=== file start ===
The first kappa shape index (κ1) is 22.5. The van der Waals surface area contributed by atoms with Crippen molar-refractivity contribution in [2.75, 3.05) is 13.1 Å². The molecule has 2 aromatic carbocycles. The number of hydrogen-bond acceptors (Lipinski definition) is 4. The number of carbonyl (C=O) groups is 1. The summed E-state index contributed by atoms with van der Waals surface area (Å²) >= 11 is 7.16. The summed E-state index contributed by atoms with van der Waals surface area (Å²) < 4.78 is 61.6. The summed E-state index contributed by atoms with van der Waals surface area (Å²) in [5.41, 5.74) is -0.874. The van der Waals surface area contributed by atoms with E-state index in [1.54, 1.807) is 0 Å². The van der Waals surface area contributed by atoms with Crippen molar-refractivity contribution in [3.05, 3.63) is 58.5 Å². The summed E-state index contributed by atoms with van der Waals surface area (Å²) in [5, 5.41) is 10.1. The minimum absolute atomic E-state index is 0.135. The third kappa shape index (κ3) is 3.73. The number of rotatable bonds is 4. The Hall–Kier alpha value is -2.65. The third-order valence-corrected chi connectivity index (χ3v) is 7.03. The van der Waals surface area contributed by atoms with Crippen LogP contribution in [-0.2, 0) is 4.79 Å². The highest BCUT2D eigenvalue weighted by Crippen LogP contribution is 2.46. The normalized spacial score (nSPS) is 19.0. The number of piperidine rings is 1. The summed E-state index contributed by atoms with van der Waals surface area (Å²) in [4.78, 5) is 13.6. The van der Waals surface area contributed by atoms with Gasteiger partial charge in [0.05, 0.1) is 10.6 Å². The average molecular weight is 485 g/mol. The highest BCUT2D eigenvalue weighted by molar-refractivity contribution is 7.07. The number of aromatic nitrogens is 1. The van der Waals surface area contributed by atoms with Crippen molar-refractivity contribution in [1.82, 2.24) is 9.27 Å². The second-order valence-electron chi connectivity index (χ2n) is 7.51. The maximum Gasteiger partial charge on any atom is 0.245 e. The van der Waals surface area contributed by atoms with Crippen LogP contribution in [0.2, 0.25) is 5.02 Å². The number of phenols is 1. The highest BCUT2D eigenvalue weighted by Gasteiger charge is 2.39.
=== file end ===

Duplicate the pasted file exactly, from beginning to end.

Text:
The first kappa shape index (κ1) is 22.5. The van der Waals surface area contributed by atoms with Crippen molar-refractivity contribution in [2.75, 3.05) is 13.1 Å². The molecule has 2 aromatic carbocycles. The number of hydrogen-bond acceptors (Lipinski definition) is 4. The number of carbonyl (C=O) groups is 1. The summed E-state index contributed by atoms with van der Waals surface area (Å²) >= 11 is 7.16. The summed E-state index contributed by atoms with van der Waals surface area (Å²) < 4.78 is 61.6. The summed E-state index contributed by atoms with van der Waals surface area (Å²) in [5.41, 5.74) is -0.874. The van der Waals surface area contributed by atoms with E-state index in [1.54, 1.807) is 0 Å². The van der Waals surface area contributed by atoms with Crippen molar-refractivity contribution in [3.05, 3.63) is 58.5 Å². The summed E-state index contributed by atoms with van der Waals surface area (Å²) in [5, 5.41) is 10.1. The minimum absolute atomic E-state index is 0.135. The third kappa shape index (κ3) is 3.73. The number of rotatable bonds is 4. The Hall–Kier alpha value is -2.65. The third-order valence-corrected chi connectivity index (χ3v) is 7.03. The van der Waals surface area contributed by atoms with Crippen LogP contribution in [-0.2, 0) is 4.79 Å². The highest BCUT2D eigenvalue weighted by Crippen LogP contribution is 2.46. The normalized spacial score (nSPS) is 19.0. The number of piperidine rings is 1. The summed E-state index contributed by atoms with van der Waals surface area (Å²) in [4.78, 5) is 13.6. The van der Waals surface area contributed by atoms with Gasteiger partial charge in [0.05, 0.1) is 10.6 Å². The average molecular weight is 485 g/mol. The highest BCUT2D eigenvalue weighted by molar-refractivity contribution is 7.07. The number of aromatic nitrogens is 1. The van der Waals surface area contributed by atoms with Crippen molar-refractivity contribution in [1.82, 2.24) is 9.27 Å². The second-order valence-electron chi connectivity index (χ2n) is 7.51. The maximum Gasteiger partial charge on any atom is 0.245 e. The van der Waals surface area contributed by atoms with Crippen LogP contribution in [0.2, 0.25) is 5.02 Å². The number of phenols is 1. The highest BCUT2D eigenvalue weighted by Gasteiger charge is 2.39.